The purpose of the Robotic Candy Sorter project was to implement a 3 degree of freedom robotic arm and vision system that can detect and sort candy by color. This was accomplished by building an integrated system that leverages high-level (Raspberry Pi) and low-level (PIC32) processing to accomplish an ambitious task. The Raspberry Pi (RPi) handled the image processing and sorting algorithms, while the PIC32 microcontroller (uC) maintained control of the motors by solving the inverse kinematics (IK).
We built a smart home security system and server on Raspberry Pi that is capable of live-monitoring of the security footage, moving the surveillance camera’s viewing angle, detecting intrusion and controlling other parameters such as lighting and air conditioning in the house. By logging in to the web interface served by the Raspberry Pi, we can easily turn on/off a light at home and watch live feed from the camera. We can also change the azimuth and elevation angle of the camera’s base mount so we can look at any wanted angle. We also fitted our design into a miniature interior design model so that we can fully demonstrate the robustness and functionalities of our design within the model.
The objective of this project is to construct a digital FM transceiver that is able to receive radio stations and transmit audios within a single Raspberry-Pi device. Also, the transceiver provides a touch-screen GUI to enhance user experience. Additionally, this project aims to connect to lecture materials of this class and capture the spirit of embedded operating system. Specifically, it makes the effort to leverage the support of linux operating system, which distinguishes this project with traditional bare-metal microcontroller projects in a significant way. For example, we used FIFO object to implement inter-process communication, I2C file descriptor to enable us to treat external devices as files and manipulate them at a higher level, and threads to guarantee the concurrency of the system while executing blocking tasks.
In this project, a Raspberry Pi Theremin was successfully built. After some troubleshooting with using the Raspbery Pi Camera to analyze real-time video footage in Python, a hand detection python script was successfully implemented to detect the area of a hand placed over the camera. This was manually tested for accuracy before implementation. After realizing that the Raspberry Pi built-in DAC could be accessed with a C program, more trouble came when attempting to use a socket to speed up the communication between Python and C for real-time processing of the hand detection algorithm. After going through many different types of sockets, we found ZMQ, which allowed for low latency communication. Once this was completed, implementing the various waveforms and assigning effects to the potentiometers connected to the Pi was not difficult. The waveforms were tested as they were made to determine if varying sounds were made by them. The last difficult procedure was implementing the delay effect which required a higher understanding of the C program that was used to output audio. The final tests of the whole device was simply using it, as the sounds created would be indicative of correct results.
In this project, we sought to write a software emulator for a retro game console and run it on the Raspberry Pi. We were motivated in part by the discovery of a discarded cathode ray television, and aimed to combine hardware and software systems to convert it into a fully embedded retro gaming console. Our project consists of four distinct components: a software implementation of the Chip 8 and SuperChip 8 microprocessors, a custom arcade game written in Chip 8 machine code, a module to interface with input hardware on the Pi, and a pygame user interface to tie everything together. We began by designing our software classes and a simple pygame interface, then moved on to implementing the emulator locally, and finally ported our code to the Raspberry Pi and added support for joystick and keypad inputs. At the same time, we studied Chip 8 machine code in detail, and modified an existing game to create one of our own.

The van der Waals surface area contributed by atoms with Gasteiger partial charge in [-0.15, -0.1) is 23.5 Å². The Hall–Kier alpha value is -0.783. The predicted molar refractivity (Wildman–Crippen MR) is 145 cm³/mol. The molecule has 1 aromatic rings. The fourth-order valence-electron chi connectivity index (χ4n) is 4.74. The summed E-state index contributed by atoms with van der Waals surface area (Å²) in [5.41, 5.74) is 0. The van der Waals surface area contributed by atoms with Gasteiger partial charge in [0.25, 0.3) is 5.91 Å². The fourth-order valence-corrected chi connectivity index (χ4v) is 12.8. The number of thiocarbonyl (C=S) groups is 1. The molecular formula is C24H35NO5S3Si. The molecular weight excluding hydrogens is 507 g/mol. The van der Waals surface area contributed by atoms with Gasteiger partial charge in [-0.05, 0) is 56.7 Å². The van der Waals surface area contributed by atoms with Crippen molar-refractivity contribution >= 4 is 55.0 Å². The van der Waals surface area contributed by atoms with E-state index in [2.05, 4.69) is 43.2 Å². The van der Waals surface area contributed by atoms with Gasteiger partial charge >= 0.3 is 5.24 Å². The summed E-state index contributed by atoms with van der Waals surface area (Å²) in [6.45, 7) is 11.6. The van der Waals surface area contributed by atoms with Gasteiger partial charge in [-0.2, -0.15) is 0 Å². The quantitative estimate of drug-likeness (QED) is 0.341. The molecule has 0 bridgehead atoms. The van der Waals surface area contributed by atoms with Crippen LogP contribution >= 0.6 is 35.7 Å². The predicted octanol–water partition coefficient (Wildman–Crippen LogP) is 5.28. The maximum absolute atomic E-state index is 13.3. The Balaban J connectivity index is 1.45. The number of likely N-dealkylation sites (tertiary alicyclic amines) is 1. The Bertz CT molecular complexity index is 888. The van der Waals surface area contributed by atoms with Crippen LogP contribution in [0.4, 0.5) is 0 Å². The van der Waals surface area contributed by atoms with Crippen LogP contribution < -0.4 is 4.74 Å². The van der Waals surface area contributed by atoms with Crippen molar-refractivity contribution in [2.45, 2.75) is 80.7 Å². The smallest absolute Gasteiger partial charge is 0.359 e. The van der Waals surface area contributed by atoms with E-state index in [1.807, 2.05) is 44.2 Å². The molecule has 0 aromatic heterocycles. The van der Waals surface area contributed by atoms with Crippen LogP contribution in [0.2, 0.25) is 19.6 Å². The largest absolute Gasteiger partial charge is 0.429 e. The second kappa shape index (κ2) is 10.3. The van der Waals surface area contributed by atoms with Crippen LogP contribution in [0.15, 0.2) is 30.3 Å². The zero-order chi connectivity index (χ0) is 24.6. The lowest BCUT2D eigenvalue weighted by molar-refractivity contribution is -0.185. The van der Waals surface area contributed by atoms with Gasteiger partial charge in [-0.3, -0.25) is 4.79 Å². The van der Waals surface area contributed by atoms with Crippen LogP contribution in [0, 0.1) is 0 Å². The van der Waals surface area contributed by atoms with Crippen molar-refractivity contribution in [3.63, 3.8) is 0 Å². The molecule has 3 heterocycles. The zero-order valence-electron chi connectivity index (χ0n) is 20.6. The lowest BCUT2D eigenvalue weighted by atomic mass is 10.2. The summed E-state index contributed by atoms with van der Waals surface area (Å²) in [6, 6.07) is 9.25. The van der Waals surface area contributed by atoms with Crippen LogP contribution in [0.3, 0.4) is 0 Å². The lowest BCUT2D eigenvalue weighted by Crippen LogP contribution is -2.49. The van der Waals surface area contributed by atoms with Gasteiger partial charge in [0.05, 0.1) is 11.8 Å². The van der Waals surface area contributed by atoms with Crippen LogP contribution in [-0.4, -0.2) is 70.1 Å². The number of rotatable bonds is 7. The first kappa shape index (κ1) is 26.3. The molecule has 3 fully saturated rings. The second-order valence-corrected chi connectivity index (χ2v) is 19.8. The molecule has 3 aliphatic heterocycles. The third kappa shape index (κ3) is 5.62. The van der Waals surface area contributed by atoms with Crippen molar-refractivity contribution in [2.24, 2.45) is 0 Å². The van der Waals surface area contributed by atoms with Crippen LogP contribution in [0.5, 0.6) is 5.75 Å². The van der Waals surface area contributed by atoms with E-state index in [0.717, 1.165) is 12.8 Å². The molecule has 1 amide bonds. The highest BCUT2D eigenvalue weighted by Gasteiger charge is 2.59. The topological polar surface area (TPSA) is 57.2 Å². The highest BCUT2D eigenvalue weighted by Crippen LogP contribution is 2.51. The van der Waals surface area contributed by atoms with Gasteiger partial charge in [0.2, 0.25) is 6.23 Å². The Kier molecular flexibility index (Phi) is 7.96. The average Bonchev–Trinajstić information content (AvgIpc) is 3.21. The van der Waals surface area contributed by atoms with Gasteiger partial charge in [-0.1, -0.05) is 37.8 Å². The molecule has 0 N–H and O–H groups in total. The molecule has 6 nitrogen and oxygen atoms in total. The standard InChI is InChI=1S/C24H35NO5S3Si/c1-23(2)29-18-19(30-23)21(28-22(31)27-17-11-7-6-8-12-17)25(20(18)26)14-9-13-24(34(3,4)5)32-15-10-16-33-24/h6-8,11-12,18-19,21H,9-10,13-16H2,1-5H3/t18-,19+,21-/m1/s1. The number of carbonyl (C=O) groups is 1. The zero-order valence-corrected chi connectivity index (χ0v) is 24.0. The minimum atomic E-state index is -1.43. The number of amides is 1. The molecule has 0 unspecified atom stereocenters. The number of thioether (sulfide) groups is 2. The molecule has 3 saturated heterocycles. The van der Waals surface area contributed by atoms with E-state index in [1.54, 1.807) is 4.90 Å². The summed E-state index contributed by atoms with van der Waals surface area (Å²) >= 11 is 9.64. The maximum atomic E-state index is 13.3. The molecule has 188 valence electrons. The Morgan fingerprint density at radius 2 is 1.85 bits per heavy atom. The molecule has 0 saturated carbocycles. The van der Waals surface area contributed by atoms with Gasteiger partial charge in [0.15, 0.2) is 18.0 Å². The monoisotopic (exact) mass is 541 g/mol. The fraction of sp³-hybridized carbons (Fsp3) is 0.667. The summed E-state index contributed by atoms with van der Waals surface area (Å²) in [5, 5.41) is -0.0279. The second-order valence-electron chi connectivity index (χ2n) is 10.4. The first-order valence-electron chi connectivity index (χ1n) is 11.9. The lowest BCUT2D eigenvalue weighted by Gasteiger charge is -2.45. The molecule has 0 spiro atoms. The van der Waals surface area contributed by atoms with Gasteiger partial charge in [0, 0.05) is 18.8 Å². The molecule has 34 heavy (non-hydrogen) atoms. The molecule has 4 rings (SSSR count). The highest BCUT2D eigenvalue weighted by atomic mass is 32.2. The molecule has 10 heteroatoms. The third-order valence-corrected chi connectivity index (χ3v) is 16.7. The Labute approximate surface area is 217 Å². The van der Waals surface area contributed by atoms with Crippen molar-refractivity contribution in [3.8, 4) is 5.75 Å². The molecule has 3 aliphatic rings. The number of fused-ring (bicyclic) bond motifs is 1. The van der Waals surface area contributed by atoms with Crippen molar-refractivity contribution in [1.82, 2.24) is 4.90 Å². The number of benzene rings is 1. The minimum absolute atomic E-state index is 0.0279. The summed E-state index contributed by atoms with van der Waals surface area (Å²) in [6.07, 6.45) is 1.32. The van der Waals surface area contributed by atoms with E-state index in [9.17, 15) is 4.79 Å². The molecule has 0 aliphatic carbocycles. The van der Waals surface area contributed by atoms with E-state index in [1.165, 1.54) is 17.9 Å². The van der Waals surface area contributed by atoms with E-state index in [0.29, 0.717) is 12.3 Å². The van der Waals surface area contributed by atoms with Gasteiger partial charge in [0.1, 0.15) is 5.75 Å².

In this project, we have built a robot dog based on Raspberry Pi. First, this little dog can find your face and follow your steps. This function is mainly achieved by detecting the user’s face and use the position and size information to control the motors. Second, this dog can recognize a “go” command which is a person’s “go” word and a “stop command” which is the sound of a whistle and make the corresponding response. This is achieved by detecting the sound with zero crossing frequency detection. Third, this dog can make various sounds when it cannot find the face, or reply to “go” and “stop” command.
The APD is to dispense the different pills autonomously according to user-defined dose and time instructions. Two different pills can be stored and dispensed for now for demonstration purposes; however, the number of pill types can be expanded as desired. The product is consisted of two main parts. The user will firstly enter the desired time and dose for each pill following the guidelines on the touchscreen. The user will be able to view and confirm their pill taking schedule. Then, the pills will be dispensed autonomously at the set-up time.
The goal of this project is to develop a wireless gesture controlled robot using two Raspberry Pis (RPis) and an accelerometer. This project consists of four parts. First, for the controller, we attached an accelerometer to one RPi to detect gestures including basic orientation, tilt, single tap, and double tap. Second, we also attached a LCD display as user interface to adjust robot speed and motion history. Third, we developed wireless communication between two RPis through Wi-Fi and socket. Fourth, we controlled two motors of the robot using hardware PWM of the other RPi. Then, user can tilt or tap the controller to configure and change the motion of the robot remotely.
The benefit to peer-to-peer downloading is it scales better than the traditional client-server architecture. Peers can request parts of the file from each other rather than everyone connecting to the same server, which could get overwhelmed. With peer-to-peer, the more active peers, the faster the download. For this project we build an HTTP server to act as the tracker. A python script was also developed which creates a metainfo (.pt) file so users can connect to the tracker and find peers involved with the desired file. We also wrote the code for the peers. The same peer code is run for the original seeder (the user which initially has the file) and all other peers. Command line options are passed so specify the port, metainfo (.pt) file, a peer name, if they already have the full file, and the name of the destination/source file. Peers can be dynamically added and each peer will connect to each other and request pieces from each other.